Houston designer Randy Powers has transformed Texas interiors and given them a cosmopolitan beat. He is also one of the most charming men on the planet. Whether cutting a swathe through a fusty junk/antique shop in a dodgy part of Houston, wading through a dusty rare books emporium, or leaping in to his design-mobile (stacks of Persol sunglassses in impeccable cases in the ‘sunglass compartment’), he is witty, dashing, charming, and superbly well-informed.
Come with me for a visit.
Sixteen creative and soul-satisfying years later, with dozens of clients under his "care", two retail stores, now shuttered, hundreds of hysterical stories (some not fit to print), and seven upholsterers ago, Powers sits back and thinks how swell it has been. Rarely does a busy designer get the time to sit and reflect. There are curtains to be hung!
“I started my design firm in 1993 with office space that had once belonged to the great decorator, (I HATE the term designer), Billy Francis. I was just two floors down from my best friend Holly Moore, the founder and editor-in-chief of PaperCity Magazine, the most brilliant woman in the world, and another reason for my success. Holly published my work. It that was my first time to be published. The phone rang off the wall from there.
“I had no formal training in this business. I had worked for a few other designers assisting with projects and "learning the ropes" as most young hopeful's do. Now I have one of the city's largest firms. J Randall Powers Interior Decoration has projects all over the country, I am a contributing editor at PaperCity and have a license with Visual Comfort for my lighting line. I have product designed by or named after me in several well respected manufacturers furniture lines.”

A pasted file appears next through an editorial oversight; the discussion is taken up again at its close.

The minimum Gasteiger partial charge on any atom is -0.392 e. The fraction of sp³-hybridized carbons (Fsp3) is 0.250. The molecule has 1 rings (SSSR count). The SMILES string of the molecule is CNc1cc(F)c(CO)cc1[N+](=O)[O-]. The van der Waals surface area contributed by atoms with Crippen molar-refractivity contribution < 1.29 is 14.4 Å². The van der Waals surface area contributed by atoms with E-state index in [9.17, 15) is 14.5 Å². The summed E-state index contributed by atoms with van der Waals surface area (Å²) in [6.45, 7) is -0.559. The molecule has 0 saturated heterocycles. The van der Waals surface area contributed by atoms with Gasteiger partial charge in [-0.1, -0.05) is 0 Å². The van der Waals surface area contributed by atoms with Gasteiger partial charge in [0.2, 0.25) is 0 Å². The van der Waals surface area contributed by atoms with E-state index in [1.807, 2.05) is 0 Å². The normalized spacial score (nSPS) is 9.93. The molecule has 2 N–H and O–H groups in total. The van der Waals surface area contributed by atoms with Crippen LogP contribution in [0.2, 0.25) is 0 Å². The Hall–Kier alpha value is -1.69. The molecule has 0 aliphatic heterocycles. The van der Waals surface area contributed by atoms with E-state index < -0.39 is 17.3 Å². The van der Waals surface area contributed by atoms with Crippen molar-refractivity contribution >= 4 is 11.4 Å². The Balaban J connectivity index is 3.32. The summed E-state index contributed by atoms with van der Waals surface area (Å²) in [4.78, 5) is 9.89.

“Houston is not at all what most would have in their minds as a "chic place in which to do good design work". People here are fabulous. There is a wonderful modern attitude that permeates everything, a real can-do spirit. Nothing is ever "Oh, no we can’t do that" nor "it's not proper" so the creative process is rich and people are wonderfully open and adventurous. I have had great luck in having well-traveled, elegant, fun clients with a great appreciation for terrific art, good furniture and most importantly, great taste.